This is a series about conquering stage fright. First, we talked about the importance of knowing yourself. Then, we talked about the fear factor. Third, we talked about creating positive experiences to help fight the panic. Fourth, we looked at the importance of knowing what you’re doing. Last week, we talked about the danger of focusing on results.
The other day I read a fantastic blog post by one of my favourite writers, Sarah Duncan. She was advising the readers of her blog to give themselves permission to write rubbish. Sarah wrote:
“I tell students to write rubbish because the worst bit of rubbishy writing on the page is worth more than the most perfect bit of prose stuck in your head. Stuff on the page can be improved, developed, tweaked,given colour and life and energy and style. Stuff in your head is – well, stuff in your head. It can’t be read by anyone.”
I think there are two important points to draw out of this.
- To do something well, you have to do it a lot. A lot. And you have to be prepared for some of what you do to be rubbish. There is no point waiting around for perfect inspiration to strike! I wrote about the importance of practice here.
- You have to give yourself permission to fail. It is important to allow yourself to be bad at something.
Reasons to be rubbish
- Everyone has to start somewhere. Even the greatest musicians and artists started off at the beginning. And part of being at the beginning is making mistakes.
- Mistakes are part of the learning process. Robert Kiyosaki writes about this very effectively in his book If You Want to be Rich and Happy, Don’t Go to School.
- Perfection paralyses creativity. If you wait for perfection before you put the sentence on the page (or the brush on the canvas), you’ll be consigning yourself to a potentially angst-ridden experience.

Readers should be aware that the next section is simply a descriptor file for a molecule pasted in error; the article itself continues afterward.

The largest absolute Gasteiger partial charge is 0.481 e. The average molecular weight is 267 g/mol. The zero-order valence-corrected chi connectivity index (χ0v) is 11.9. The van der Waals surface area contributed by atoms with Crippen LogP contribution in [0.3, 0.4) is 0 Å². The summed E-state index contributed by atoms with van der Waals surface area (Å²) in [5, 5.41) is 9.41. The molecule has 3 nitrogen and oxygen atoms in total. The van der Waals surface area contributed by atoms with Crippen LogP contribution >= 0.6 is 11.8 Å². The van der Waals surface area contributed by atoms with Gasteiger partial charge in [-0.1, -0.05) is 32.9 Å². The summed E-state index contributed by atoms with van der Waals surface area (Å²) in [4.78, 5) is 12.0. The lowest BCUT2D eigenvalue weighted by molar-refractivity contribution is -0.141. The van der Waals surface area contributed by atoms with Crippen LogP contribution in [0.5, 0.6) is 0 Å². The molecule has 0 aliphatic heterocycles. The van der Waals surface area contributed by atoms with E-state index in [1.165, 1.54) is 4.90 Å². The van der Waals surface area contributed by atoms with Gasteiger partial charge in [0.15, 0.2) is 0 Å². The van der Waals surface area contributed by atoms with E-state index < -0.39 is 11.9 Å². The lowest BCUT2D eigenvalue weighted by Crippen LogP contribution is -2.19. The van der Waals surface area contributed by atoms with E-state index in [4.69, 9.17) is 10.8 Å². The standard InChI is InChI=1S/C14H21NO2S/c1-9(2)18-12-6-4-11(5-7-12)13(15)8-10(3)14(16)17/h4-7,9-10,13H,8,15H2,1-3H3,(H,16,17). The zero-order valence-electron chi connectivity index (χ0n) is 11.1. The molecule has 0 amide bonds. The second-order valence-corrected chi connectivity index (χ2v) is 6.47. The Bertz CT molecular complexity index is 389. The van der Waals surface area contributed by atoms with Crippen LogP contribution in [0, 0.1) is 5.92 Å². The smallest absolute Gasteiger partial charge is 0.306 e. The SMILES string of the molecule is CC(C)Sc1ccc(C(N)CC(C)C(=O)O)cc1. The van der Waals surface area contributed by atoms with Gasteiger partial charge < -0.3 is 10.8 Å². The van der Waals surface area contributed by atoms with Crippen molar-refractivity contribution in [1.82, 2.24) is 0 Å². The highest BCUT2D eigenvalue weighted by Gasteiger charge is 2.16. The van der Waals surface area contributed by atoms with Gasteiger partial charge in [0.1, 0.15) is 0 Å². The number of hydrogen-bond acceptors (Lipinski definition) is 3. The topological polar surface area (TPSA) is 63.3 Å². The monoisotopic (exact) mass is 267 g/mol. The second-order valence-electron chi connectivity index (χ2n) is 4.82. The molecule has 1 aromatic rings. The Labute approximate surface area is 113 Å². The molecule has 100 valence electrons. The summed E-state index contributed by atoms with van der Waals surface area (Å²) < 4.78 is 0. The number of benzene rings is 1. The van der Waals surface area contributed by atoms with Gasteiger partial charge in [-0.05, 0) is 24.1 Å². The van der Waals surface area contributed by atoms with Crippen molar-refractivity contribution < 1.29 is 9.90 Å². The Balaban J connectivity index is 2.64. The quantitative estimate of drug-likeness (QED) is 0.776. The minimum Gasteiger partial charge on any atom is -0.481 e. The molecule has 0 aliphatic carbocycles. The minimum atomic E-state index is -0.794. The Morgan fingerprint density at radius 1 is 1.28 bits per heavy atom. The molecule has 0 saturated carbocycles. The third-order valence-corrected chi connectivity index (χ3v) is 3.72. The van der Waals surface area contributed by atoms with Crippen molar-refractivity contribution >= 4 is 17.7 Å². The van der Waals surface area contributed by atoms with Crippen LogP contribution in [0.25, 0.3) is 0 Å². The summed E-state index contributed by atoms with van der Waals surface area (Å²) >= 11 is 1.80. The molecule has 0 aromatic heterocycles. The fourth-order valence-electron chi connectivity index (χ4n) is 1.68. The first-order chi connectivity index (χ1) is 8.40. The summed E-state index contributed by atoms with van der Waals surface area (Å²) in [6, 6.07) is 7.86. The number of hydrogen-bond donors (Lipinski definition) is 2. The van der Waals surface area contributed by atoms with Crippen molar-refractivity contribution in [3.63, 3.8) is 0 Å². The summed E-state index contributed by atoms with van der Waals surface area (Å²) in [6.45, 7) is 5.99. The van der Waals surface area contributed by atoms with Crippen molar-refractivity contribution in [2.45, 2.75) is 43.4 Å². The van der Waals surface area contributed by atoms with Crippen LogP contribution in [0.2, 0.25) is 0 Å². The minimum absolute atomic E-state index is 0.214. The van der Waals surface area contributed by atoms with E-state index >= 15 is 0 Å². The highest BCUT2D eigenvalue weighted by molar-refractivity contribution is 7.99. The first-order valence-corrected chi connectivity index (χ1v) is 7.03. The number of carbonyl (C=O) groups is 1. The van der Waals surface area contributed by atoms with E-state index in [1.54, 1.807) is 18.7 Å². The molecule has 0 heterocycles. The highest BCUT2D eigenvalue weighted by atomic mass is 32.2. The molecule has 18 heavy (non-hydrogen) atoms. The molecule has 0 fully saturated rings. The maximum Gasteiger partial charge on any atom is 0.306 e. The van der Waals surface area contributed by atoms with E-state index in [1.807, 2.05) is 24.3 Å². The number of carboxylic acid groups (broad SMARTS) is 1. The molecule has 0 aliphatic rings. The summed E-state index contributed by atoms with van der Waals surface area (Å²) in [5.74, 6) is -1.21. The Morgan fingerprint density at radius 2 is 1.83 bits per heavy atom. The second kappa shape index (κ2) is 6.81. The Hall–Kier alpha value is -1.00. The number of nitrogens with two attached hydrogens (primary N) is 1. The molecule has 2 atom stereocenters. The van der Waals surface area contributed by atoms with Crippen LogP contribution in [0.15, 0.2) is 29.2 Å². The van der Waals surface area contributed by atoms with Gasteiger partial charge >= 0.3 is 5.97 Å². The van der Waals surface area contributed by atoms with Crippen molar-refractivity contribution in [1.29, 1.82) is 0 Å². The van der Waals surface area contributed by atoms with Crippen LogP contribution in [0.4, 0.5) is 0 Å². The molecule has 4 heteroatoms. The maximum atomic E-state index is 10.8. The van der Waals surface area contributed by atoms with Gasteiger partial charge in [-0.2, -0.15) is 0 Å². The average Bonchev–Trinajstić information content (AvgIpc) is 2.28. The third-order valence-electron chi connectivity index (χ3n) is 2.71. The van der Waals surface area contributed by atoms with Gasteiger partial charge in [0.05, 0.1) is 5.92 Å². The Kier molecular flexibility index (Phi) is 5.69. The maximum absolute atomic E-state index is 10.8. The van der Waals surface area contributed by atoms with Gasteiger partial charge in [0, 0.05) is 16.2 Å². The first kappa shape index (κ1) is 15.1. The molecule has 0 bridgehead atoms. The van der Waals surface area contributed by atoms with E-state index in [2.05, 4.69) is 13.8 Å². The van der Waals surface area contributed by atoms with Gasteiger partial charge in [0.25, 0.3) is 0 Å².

FM Alexander remarked in 1923 upon the fact that our response to stimuli is in part determined by our psycho-physical condition. He reminds us that “a man’s conception of his present or future financial condition in life is different when he is … in a good and happy ‘frame of mind’, from what it is when he has a ‘grouch’.”* And Cognitive Behavioural Therapy would tell us that our frame of mind is a decision we have made based upon a thought process. (See Burns’ Feeling Good)
Therefore, making a different decision about how we are going to respond to the concept of failure is actually really important. Nobody particularly wants to fail. So we mentally (and possibly physically) tense up in preparation. It is hard to be creative and perform well when tense.
So if we give ourselves permission to fail, we on’t merely take pressure off ourselves. We may even give ourselves the freedom to perform better.
But what about the performance? I can’t give a bad Groom’s speech!
It’s true that sometimes the rubber has to hit the road. You have to be ready. But that’s why it’s a great idea to give yourself lots of trials runs, having a go in low-risk situations where it is easier to allow yourself to fail. If you have to give a speech, join Toastmasters and get some practice there. If you’re a musician, find a group to play with informally. Play in small competitions. Find places to try things out and be rubbish. Then you’ll be more prepared when you’re in the performance where it has to ‘count’.
Will you give yourself permission to fail?
* FM Alexander, Constructive Conscious Control of the Individual in the Irdeat Complete Edition, p.240.